Listen: U.S. backing of Venezuelan opposition comes with risks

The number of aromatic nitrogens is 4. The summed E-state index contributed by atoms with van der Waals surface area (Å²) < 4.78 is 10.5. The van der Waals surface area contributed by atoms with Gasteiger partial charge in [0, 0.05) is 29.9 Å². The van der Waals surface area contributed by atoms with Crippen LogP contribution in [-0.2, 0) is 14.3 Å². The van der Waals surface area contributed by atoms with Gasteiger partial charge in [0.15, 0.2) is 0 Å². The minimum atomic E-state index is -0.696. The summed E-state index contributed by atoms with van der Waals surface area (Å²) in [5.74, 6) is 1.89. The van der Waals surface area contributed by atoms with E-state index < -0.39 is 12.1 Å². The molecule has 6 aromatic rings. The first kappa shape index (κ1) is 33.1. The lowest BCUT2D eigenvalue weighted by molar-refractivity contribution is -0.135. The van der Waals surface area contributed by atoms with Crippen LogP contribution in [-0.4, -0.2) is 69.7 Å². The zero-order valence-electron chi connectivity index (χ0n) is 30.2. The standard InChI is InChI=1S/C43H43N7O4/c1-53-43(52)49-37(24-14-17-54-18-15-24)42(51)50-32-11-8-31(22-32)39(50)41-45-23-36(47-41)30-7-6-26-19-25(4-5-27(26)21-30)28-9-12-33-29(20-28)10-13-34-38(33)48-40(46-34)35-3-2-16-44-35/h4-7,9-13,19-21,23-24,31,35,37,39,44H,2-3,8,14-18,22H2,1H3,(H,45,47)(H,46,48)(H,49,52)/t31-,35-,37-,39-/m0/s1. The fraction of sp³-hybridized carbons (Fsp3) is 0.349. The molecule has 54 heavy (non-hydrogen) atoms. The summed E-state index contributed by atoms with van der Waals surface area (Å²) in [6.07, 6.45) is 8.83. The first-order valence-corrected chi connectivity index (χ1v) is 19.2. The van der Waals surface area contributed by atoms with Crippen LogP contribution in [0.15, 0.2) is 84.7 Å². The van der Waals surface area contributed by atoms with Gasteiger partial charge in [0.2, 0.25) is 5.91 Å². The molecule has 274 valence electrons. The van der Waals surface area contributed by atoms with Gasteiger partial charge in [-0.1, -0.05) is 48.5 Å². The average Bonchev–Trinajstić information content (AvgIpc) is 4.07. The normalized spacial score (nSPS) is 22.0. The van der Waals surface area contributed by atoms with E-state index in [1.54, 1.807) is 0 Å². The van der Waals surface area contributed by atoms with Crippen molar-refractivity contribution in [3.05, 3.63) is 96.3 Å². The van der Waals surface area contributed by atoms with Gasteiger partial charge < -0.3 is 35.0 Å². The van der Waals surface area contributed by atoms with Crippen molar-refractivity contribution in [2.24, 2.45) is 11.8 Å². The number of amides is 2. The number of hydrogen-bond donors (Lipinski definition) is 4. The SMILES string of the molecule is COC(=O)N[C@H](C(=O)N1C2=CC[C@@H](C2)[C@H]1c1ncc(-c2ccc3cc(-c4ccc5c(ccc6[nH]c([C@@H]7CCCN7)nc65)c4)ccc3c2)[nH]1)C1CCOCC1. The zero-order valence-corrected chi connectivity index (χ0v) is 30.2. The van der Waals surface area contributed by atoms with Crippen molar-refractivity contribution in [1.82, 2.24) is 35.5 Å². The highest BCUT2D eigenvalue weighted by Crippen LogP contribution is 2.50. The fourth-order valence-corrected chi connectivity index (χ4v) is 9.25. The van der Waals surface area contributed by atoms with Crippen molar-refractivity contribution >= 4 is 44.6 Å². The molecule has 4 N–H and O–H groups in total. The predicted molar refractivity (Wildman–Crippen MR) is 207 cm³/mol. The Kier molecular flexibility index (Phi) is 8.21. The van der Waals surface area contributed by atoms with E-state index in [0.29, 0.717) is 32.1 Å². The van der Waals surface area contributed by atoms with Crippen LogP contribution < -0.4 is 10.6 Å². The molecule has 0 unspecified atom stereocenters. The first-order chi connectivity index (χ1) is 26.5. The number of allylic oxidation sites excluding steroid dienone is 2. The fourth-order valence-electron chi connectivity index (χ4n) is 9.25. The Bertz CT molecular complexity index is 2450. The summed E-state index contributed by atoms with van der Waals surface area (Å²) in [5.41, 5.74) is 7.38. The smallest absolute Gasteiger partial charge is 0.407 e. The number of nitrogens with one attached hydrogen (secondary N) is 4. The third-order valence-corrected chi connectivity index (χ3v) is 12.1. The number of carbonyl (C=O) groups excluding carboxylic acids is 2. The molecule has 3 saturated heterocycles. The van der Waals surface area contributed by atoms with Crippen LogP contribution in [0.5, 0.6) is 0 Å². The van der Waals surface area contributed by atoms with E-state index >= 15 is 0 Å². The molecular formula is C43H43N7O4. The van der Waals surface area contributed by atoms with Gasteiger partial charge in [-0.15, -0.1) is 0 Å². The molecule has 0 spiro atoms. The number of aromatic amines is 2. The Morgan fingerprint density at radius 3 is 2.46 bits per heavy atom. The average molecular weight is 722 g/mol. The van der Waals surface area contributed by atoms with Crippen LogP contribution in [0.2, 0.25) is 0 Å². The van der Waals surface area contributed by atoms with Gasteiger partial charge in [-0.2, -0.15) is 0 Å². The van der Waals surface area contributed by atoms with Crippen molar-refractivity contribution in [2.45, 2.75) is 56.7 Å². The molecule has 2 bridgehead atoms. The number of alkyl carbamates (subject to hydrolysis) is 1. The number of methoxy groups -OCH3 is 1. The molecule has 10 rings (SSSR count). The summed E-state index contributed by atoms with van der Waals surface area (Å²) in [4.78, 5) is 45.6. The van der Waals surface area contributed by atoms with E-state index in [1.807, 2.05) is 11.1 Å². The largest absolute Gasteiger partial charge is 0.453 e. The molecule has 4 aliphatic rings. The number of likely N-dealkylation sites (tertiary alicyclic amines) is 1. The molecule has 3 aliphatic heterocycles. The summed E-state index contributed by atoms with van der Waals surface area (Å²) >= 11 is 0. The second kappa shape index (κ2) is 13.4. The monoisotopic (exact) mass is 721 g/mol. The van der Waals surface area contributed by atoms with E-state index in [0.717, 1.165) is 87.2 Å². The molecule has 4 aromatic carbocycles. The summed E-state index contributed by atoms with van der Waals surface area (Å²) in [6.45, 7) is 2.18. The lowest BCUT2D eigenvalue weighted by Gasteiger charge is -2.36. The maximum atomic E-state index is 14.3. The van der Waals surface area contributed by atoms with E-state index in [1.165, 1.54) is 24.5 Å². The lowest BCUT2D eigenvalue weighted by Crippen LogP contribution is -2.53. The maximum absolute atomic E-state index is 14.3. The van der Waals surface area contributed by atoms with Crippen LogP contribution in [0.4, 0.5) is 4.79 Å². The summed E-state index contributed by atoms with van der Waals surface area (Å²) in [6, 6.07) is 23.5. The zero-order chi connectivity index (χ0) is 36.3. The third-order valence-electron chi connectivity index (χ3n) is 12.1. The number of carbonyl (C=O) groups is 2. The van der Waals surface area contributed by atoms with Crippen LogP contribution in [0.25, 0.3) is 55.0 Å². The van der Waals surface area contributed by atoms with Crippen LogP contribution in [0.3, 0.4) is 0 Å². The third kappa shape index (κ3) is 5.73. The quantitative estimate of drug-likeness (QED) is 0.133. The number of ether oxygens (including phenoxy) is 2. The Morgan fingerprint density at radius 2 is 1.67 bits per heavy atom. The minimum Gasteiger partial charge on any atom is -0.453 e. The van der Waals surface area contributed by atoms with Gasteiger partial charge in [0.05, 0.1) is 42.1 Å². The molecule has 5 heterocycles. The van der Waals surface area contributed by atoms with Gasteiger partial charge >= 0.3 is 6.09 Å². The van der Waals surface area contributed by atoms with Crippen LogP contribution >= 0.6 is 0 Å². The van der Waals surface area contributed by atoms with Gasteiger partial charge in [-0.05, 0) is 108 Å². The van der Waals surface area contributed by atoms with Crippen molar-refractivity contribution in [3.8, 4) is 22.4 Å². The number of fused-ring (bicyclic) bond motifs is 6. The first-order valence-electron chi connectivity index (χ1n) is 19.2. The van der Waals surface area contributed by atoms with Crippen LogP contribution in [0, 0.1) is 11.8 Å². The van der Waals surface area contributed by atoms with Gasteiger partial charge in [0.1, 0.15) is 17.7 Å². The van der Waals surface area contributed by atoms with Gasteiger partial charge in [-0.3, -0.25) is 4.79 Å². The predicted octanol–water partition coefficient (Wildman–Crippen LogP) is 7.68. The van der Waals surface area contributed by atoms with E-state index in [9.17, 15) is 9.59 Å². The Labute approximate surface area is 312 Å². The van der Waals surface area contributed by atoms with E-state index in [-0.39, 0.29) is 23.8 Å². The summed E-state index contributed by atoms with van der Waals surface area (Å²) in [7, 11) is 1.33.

"New York advocacy group. He says his family scattered around the world because of authoritarian President Nicolas Madura rose regime. We have some family members in the United States is paving. Chile Argentina Colombia. No, we all feel that this moment will be key to that dream of like getting back together. My daughter was reelected in a vote that was widely seen as rigged. And as you've been hearing Venezuelan opposition leader one Guido was has declared himself the interim president this week. Our coverage of the situation in Venezuela continues after news headlines, New York City health officials are pushing members of the public to cut sugary drinks from their diets a new ad campaign. Pointing out that the not so sweet effects that can come from soda, sports drinks and fruit punch can be detrimental to your health and WNYC today city health Commissioner oaks IRAs Barbaro said that the list of health risks starts with cavities and obesity. And then the dominoes start falling in terms of increase risks for diabetes, heart disease, and the the contributions that those conditions have to ultimately things like cancer. The health department says New Yorkers have been drinking fewer sugary drinks since two thousand seven but about one in four adults and one in three high school. Students still drink one per day. And the MTA board is delaying its vote on possible fair and toll increases until next month at its meeting today. A board member said the agency needs more time to consider options the MTA had planned and approximately five percent fare hike to go into effect in March. It's unclear whether that will happen for every month that postpones the fare hike. Transit officials say they lose thirty million dollars. Currently fifty six degrees raining in central park at four zero six support for NPR comes from creative planning an independent wealth management firm whose advisors are fiduciaries legally bound to act in their clients. Best interests, more, creative, planning dot com slash NPR, wealth management redefined. It's all things considered from NPR news. I'm Audie Cornish. And I'm Mary Louise Kelley today is the thirty four stay of the longest government shutdown in history and in congress. The Senate took their very first votes on bills to reopen. The government one Bill backed by President Trump would have reopened the government in exchange for five point seven billion for a border wall. The other backed by Democrats would have opened the government for a short time to continue talks about the border both bills failed as everyday people across the country are coping with the shutdowns of fact like in Huntsville, Alabama where the greater Huntsville humane society gave free food to more than one hundred pets for Lord furloughed workers yesterday. Some people asked for a month supply and at the Salt Lake City international airport where the Utah food Bank set up donation bins outside TSA checkpoints for workers a room. There has been cleared to hold the items. NPR's congressional reporter Kelsey Snell has been following the politics of the shutdown. She joins us now from Capitol Hill and Kelsey as we've talked about for the last thirty plus days, roughly, eight hundred thousand federal workers will miss a paycheck. What is congress finally doing about this in short and they're not doing anything right now? Both Senate bills needed sixty votes. And both of them came up short six Republicans voted for the Democrats Bill and only one democrat Joe Manchin of West Virginia voted for the president's plan. Now, there's a lot of support for just opening the government, but we're in the same places we've been for weeks, nobody in the capital want the shutdown to last, but they simply can't figure out how to pass something that Democrats support and the president will sign so it's starting to feel like the same thing over and over the perception has been that Senate majority leader Mitch McConnell was on the sidelines throughout all of this. And now the Senate is engaged, right? Or congressional Republicans feeling pressure to end the shutdown. It would be an understatement to say that people are getting irritated. They just simply want a deal. I was talking to a lot of people including Republicans, and I think one person. Who described it, really? Well, was Ohio Republican Rob Portman? He told us that there shouldn't be so hard to get a deal. And there is a deal to be had. Here's what he said. Shutdowns are always stupid. This is one because the underlying problem is one we can't resolve we're not that far. This is not healthcare. He went on to say, it's not abortion. It's not one of these big social issues that people are used to fighting about. But they just can't get there. And, you know, Senate Democrats are pretty angry to this whole place is kind of a tinderbox. And there was this big fight on the floor between Michael Bennet from Colorado, a democrat and Senator Ted Cruz Republican from Texas and cut reheated. Here's what he said. How ludicrous it"